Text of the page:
Tracking the output of garage rock guru Ty Segall is becoming increasingly difficult. With his frequently expanding list of side projects and guest appearances, Segall has affirmed himself as a reliable force in music today, as with every release he aims to keep not only the audience attentive, but himself as well. Between 2013’s reflective and folk-y Sleeper, and 2014’s hyper-focused rock album Manipulator, Segall has done a solid job keeping everyone’s attention. Reflecting on his own productivity, Segall once mused in a 2014 interview with Entertainment Weekly, that “every day while everybody’s working, I’m at home… and I’m not going to sit around and play videos games all day, so I just started writing music.” The sheer size of his discography is impressive for anyone, let alone a 29-year old dude from California. However, referring to bands such as Fuzz, Epsilons, and now GØGGS, his newest band, as merely side projects would not give any of these groups, or the collection of artists that inhabit them, justice. Additionally, referring to GØGGS purely as “Segall’s project” would also not give frequent creative collaborator Charles Moothart (also of Fuzz) and Ex-Cult’s Chris Shaw, who complete GØGGS’s trio, enough credit as well, for each lends their own unique style and direction to a band that hopefully will not consist of just this one album.
On Friday, July 22, GØGGS performed a commanding set in front of a sold-out crowd at Brooklyn’s Rough Trade. Featuring Shaw on vocals, Moothart and Segall steadily alternating between guitar and drums, and Michael Anderson accompanying on bass (Anderson is the a guitarist in Moothart’s band, CFM), the band provided the packed crowd a solid performance that reflects the high-energy shows of 1970’s and 80’s hardcore acts like Minor Threat and Minutemen, racked with short, fast-paced, guitar-centric songs that easily, and quickly, rile up a crowd. Promoting their debut self-titled album released July 1 via In the Red, GØGGS made their first Brooklyn appearance a memorable one, not just because of the insane heat dome berating us outside, but because this particular group of musicians performed a remarkably tight and energetic show. The opening support from Cheena and Surfbort, two New York City-based garage rock and punk groups, respectively, served as appropriate lead ups to GØGGS, as well. With Cheena’s straight-forward rock ‘n’ roll, and Surfbort’s unapologetic and confrontational punk, both bands did a great job warming up the crowd with two consistent sets.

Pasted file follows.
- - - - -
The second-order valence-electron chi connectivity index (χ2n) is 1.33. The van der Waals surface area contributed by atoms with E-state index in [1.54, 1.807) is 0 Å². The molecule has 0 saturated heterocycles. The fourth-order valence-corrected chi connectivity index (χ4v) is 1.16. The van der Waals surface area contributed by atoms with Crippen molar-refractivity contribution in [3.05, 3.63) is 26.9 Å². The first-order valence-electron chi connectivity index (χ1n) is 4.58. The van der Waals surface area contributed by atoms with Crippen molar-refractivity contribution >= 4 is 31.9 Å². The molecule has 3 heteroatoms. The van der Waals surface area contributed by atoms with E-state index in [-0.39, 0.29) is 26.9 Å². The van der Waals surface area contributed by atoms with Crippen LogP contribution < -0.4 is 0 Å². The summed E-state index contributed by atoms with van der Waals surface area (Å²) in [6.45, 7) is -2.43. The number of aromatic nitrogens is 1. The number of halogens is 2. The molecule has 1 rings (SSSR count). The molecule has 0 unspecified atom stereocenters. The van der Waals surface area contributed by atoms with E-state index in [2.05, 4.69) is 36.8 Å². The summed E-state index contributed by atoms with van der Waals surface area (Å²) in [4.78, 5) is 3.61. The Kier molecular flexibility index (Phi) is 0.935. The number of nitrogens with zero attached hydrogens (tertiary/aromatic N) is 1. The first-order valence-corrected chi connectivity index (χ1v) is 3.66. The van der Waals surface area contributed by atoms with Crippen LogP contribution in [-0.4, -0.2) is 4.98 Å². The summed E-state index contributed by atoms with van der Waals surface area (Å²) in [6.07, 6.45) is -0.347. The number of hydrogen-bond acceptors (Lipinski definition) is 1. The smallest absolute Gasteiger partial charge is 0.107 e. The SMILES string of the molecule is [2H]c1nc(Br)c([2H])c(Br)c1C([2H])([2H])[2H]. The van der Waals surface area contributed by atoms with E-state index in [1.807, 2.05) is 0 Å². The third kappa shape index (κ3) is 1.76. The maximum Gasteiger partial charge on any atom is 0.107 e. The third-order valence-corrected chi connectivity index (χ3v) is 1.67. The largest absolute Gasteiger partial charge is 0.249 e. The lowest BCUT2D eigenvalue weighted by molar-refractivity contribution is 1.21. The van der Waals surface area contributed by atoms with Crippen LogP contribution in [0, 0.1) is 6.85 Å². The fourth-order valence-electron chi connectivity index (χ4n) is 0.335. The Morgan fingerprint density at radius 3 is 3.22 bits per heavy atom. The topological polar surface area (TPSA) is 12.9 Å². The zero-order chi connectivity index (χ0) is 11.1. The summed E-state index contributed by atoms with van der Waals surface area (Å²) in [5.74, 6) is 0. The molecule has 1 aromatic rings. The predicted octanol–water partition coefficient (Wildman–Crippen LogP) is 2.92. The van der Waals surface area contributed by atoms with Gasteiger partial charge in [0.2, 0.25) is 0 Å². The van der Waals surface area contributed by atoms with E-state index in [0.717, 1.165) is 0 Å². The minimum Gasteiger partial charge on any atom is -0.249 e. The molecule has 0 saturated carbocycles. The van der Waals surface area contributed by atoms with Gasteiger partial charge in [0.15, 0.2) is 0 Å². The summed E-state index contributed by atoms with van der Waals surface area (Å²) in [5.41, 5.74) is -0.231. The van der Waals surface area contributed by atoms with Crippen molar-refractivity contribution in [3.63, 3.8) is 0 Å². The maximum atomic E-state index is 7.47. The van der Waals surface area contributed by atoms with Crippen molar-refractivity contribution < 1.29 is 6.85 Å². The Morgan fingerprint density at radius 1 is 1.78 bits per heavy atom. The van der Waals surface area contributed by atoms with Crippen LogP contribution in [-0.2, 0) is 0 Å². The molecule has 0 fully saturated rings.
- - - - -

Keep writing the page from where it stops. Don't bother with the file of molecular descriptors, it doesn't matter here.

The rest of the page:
Starting the show with five minutes of blistering and hazy feedback while the band prepped backstage, GØGGS’s live sound combined the dense and distorted sludge of the Melvins with the intensity and rawness of Segall’s 2012 Slaughterhouse release. Invoking the stage presence of a Black Flag-era Henry Rollins, the lead vocalist, Shaw, took full control of the audience not only with his demanding demeanor, but with his chemistry with the audience that included jaunts into the crowd as well as a properly-executed stage dive. With every proceeding track played this evening, GØGGS obliterated the connotation that hearing live punk and garage rock is usually a sloppy endeavor. Even as Segall and Moothart switched between guitar and drums, the transitions were seamless as both are solid at each in their own right. As a whole, each member of the band proved to be effective musicians that gave up neither showmanship or efficiently for the other.
Tapping in at less than 40 minutes, the brevity of the set was not of much concern to the growing excitement of the audience, as the band included almost zero banter between songs, unless counting the intentional feedback that cloaked the venue. Ripping through tracks off their debut album like “Shotgun Shooter” and “She Got Harder,” GØGGS’s set properly tore through the red-dimmed room as a strobe light highlighted every move from this all but static band.